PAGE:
By the time you’ve gotten into some colleges, you’ve probably heard everybody’s opinion about where you should go–which colleges are ranked higher, which has a better reputation, which college has the best campus. It’s nice to have some feedback from your family and friends to work with but maybe Uncle Carl’s passion for the U’s football team isn’t why you should go to his college of choice.  This is your college experience, so make sure you take into mind your goals and passions.

If you’re passionate about college football, maybe the school without a football team isn’t right for you.  If you’re goal is to graduate in two and half years, maybe that huge party school is too distracting.  Take into account your goals, your passions and which college or university meets those requirements.

2. The way you learn best
You’ve probably heard it way too many times to count, but everybody learns a little differently.  Some students only thrive when they’re in the front row of a 15 person class.  Others prefer to be incognito in the back corner of a 500 person lecture hall.  Whatever your learning habits are, try to see how they match up to the schools you’re accepted to.  A 40,000 student university will have a different academic culture than a 1,000 student liberal arts college. Where will you thrive?

3. The people you want to be around
There are different kinds of cultures at different colleges.  Some campuses have more diverse student bodies than others; some have super academically competitive-natured student bodies.  If you’re the type of student who is laid back about grades, surrounding yourself with overachievers might not be the perfect college fit for you.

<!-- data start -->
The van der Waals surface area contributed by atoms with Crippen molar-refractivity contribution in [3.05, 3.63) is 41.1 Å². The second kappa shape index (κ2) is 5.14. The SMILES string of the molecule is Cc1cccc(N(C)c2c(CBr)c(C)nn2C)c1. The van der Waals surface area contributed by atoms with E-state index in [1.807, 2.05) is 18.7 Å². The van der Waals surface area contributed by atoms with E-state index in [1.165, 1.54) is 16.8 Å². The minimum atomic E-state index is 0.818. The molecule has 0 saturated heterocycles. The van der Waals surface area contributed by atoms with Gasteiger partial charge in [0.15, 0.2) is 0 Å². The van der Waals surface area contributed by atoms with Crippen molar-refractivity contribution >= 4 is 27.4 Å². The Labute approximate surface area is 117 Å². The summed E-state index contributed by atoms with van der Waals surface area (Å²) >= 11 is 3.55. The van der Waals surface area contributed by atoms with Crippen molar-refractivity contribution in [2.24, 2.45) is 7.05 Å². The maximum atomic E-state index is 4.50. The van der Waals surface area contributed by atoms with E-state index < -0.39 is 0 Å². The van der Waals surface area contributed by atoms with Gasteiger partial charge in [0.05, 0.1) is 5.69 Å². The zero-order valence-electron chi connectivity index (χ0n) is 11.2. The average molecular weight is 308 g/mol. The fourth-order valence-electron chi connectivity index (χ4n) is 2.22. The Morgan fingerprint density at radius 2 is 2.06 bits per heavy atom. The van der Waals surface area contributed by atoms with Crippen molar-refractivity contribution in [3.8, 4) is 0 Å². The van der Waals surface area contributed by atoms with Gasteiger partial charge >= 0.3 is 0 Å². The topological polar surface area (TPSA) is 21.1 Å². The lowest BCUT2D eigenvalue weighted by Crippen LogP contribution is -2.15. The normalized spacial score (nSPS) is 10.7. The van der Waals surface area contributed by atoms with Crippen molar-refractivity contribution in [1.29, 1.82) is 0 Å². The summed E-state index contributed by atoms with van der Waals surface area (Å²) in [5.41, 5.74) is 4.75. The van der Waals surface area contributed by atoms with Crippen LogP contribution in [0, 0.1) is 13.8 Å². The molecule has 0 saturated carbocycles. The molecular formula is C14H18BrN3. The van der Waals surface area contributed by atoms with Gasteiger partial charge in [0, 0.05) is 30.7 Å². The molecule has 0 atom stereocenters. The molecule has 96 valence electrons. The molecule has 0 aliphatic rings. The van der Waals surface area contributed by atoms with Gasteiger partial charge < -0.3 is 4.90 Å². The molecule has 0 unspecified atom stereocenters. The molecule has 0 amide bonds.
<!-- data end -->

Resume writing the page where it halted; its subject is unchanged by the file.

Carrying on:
The best way to understand a student body is to visit the school.  Take a road trip with your family and get to know the school a little better to help make your college decision easier.  You can start planning your easy campus visit trip here.

4. The distance from home
A lot of college-bound high school seniors get a certain bravado about how far away from home they’re comfortable being.  Maybe that Australian college recruiter who gave a cool speech about surfing and studying during 5th period was convincing enough to make them forget about the 9,000 miles distance from home.

Take some time to really consider what you’d be comfortable with.  If you’re a homebody, going to a school where you have to fly to get there will most likely restrict how often you’ll be able to go home.  If you never want to go home again, by all means, go to school in Australia.  Just make sure you understand costs of transportation between home and school and how it might affect the frequency at which you can go home.

5. Networking possibilities
Having a little foresight never hurt anybody…that we know of… For this reason, take a few mental jumps ahead to think about your life after college.  As a college graduate, what will you want to do?  Certain schools have strong alumni ties to the Peace Corps, others have connections with Wall Street.  The alumni pool of your college might just be able to help you kick-start your dream career after graduation.